This section of the page features an image gallery, so if you're using a screen reader you may wish to jump to the main content.
Bryan Evett Saunders was born in 1893 in Coggeshall.
His father, Harry Bryan Saunders had a furniture and hardware business on Market Hill. He was apprenticed to Samuel Marshall, a master carver of Bridge Street, Coggeshall at the age of 14 in 1907. And completed his apprenticeship in 1914, taking over the business with glowing references from both Mr Marshall and the vicar Rev M B Eardly Wilmott.
In 1914 Bryan tried to enlist in the army, but was turned down due to varicose veins, thought to have been developed while working on a mechanical lathe during his apprenticeship, which would have prohibited him from the long marches required of a soldier.
Later, in Bryan’s own workshop, no mechanical aids were allowed, and the constant noise of sawing was a fond memory of his two daughters.
Following the First World War he was trading in harsh economic times, and accepted any work that would come his way. However, as his reputation grew, he took on an increasing number of private commissions, and a large amount of ecclesiastical work both locally and further afield.
In 1919, Bryan was married to Victoria Maude Norfolk, and took the lease of a house on Market Hill, now 2 Stoneham Street.
Initially Bryan’s workshop was upstairs, while Mrs Saunders had a china shop downstairs, but as more work came in, the china shop closed and Bryan moved his workshop downstairs to more room and better light.
Bryan took on an assistant in 1929 named Ernest Prentice who had also served his apprenticeship with Mr Marshall, and the two worked together until after the Second World War.
Bryan’s work continued to build up, and there are examples of his work throughout his native Essex and further afield.
His work was celebrated with a good deal of publicity during his lifetime; as early as the 30s he garnered an article on his work in the 'monthly pictorial', but it was in the 50s and 60s that his publicity was at its height, winning second prize for his table at the ‘Essex County Fayre and Social Services Exhibition’.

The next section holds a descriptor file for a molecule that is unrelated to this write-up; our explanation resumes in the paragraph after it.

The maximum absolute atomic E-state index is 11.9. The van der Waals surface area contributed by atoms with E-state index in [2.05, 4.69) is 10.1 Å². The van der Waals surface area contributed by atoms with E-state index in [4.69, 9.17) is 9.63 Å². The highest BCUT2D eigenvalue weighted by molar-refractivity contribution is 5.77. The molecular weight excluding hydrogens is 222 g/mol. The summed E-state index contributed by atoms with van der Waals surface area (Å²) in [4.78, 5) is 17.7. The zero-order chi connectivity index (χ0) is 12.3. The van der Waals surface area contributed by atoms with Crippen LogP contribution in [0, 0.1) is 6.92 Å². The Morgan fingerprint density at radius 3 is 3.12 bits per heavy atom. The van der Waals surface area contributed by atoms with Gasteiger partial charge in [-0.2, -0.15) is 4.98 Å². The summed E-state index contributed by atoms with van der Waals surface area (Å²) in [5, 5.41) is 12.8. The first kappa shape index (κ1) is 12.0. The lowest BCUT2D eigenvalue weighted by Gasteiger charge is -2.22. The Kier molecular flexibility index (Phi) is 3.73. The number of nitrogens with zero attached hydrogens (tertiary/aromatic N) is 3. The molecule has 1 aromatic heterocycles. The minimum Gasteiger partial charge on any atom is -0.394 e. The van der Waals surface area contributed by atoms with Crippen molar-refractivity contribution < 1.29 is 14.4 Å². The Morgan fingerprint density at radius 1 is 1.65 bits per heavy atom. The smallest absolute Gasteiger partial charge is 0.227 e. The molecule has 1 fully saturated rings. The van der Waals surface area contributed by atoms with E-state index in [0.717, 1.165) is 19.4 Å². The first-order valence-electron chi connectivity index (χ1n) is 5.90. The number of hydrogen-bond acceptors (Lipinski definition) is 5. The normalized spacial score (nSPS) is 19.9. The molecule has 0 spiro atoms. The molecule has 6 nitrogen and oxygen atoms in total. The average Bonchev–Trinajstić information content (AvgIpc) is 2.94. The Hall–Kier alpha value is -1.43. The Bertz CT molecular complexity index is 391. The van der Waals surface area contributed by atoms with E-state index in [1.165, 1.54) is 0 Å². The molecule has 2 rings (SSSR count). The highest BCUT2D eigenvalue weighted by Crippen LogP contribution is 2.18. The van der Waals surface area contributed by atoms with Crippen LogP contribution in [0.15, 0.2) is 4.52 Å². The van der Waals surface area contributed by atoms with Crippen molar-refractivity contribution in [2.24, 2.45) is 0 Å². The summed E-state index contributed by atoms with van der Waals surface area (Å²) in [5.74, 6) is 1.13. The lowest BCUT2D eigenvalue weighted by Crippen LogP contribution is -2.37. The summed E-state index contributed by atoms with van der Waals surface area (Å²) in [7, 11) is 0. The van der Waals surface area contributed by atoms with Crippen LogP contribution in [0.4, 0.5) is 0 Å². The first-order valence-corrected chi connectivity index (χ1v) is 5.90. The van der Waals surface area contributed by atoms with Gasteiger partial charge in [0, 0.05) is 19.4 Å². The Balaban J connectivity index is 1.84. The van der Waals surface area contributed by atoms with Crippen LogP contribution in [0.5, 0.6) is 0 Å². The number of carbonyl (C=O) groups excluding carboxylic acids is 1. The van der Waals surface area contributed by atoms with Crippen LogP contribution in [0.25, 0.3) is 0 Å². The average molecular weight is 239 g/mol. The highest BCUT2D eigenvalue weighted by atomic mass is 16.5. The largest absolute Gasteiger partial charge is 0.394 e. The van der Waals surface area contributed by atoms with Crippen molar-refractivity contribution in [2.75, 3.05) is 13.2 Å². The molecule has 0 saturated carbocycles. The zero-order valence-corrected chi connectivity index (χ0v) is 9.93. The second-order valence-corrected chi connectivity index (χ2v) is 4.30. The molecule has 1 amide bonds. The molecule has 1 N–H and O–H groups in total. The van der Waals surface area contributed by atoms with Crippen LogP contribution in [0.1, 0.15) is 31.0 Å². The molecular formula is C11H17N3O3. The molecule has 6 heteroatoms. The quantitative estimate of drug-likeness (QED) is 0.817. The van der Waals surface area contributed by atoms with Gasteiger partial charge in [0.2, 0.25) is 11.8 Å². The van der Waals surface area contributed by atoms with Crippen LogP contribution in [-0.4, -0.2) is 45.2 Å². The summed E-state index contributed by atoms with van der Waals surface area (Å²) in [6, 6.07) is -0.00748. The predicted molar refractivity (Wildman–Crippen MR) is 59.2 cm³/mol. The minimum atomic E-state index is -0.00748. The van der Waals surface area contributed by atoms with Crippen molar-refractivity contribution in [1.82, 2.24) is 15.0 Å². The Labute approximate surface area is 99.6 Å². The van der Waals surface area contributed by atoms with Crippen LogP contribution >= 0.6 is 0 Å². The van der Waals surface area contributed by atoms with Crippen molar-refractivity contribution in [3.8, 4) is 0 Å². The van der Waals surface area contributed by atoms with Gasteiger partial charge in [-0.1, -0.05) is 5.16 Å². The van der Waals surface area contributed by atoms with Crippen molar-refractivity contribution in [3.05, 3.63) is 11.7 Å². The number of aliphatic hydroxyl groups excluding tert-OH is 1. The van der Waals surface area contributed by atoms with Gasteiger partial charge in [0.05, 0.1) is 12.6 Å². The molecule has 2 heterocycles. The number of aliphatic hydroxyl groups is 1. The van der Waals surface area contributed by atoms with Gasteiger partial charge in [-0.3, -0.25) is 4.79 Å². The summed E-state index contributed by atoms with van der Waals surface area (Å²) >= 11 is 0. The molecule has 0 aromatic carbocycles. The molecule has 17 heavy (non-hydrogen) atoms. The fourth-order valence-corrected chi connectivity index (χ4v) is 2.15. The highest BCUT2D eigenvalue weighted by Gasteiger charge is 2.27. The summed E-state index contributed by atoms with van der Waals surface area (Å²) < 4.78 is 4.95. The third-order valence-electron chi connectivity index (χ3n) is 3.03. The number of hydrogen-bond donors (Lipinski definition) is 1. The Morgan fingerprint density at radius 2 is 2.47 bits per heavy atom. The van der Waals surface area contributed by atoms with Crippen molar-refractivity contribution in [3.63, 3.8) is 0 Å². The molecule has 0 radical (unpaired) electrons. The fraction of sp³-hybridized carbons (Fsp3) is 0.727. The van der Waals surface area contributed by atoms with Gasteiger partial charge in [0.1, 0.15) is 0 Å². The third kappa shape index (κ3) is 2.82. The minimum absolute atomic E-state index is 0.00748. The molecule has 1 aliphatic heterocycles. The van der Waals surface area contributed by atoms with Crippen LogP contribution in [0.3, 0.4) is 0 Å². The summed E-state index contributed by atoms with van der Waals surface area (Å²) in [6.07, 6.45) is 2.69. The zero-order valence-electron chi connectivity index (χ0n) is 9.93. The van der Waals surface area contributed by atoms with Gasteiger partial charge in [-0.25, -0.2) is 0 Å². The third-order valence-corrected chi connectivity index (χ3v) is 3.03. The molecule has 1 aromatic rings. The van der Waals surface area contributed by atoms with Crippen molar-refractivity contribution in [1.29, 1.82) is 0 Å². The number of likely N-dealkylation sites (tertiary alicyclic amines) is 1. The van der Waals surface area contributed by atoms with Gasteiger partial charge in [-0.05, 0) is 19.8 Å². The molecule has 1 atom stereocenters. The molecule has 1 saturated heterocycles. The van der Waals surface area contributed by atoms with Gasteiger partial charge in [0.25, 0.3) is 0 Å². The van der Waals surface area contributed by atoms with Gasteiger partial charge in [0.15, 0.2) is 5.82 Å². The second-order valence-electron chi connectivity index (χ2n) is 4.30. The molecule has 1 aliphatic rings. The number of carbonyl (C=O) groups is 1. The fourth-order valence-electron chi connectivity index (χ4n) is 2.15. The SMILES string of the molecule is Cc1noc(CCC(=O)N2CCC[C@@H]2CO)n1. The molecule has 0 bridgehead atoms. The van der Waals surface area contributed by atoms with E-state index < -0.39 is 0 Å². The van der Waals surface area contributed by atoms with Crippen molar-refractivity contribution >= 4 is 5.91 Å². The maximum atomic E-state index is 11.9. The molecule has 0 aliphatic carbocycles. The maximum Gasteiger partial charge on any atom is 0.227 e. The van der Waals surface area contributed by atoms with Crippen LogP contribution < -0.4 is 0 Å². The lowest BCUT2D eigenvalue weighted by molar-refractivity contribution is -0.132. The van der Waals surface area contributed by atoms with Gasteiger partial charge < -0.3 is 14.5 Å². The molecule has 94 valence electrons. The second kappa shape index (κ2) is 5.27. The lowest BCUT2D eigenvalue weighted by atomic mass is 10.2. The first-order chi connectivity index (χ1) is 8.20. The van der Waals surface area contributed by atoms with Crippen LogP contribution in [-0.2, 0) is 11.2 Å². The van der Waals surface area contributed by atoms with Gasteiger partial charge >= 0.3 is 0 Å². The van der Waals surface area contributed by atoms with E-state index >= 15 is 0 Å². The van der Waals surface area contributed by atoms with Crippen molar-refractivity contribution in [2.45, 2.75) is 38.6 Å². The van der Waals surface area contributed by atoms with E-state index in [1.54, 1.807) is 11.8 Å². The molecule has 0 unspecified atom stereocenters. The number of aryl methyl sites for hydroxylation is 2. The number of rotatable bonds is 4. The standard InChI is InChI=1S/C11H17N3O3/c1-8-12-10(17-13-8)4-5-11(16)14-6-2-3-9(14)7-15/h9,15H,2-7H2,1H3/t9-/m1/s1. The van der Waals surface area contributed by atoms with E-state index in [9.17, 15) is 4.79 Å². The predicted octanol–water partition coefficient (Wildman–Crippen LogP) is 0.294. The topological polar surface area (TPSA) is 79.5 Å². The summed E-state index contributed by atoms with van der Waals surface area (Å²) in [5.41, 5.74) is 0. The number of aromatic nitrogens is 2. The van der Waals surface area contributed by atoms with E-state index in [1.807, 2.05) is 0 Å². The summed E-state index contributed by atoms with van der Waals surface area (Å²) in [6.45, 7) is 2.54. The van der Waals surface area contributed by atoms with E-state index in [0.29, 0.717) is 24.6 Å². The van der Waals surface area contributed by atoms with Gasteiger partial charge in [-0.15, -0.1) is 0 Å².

He was also featured in several glossy magazines including 'The Sphere', 1953, 'The Field', 1964, 'Essex Life', 1966, and 'The Essex Countryside', 1953, in which the author, in tribute to Bryan’s craft wrote:
“...one can stand enthralled for hours and watch Mr Saunders take an inanimate piece of wood and create a thing of beauty and skill that none can rival.”
Not many people outside of the immediate family were aware that Bryan was very ill for several years prior to his death, but he sent a letter explaining that he could only take on light pieces of work in 1953, which may account for the large number of picture frames he was commissioned to make together with workboxes.
As his health deteriorated, even large frames were too much, and his daughter Janet was always on hand to assist with the polishing and lifting. By this time, he had been diagnosed with cancer, and his suffering was apparent, but he continued to work up until a few weeks before his death.
By 1973 regular visits to the hospital were necessary. On his last visit he must have been in great pain and aware of his coming death.
He cried out that he wanted to be taken home, and a bed was set up downstairs in the sitting room behind the workshop where he spent the last three weeks of his life watching the comings and goings in the shop through an open door.
His end came peacefully, with his wife and daughters beside him where his life had begun; in his beloved Coggeshall.
Bryan’s daughter Janet opened a small museum as a tribute to her father, and later generously gave the entire contents including his tools to us in 2003, so that we could preserve it and make it available to the widest possible audience.
Janet sadly passed away in June 2010, but was able to see her Father’s workshop recreated in a temporary exhibition inside the barn. Work has been carried out to move the exhibition into a permanent space in a converted byre onsite at the barn.
The rehomed exhibition has been dedicated to the memory and generosity of Janet Saunders, and will be open in 2011.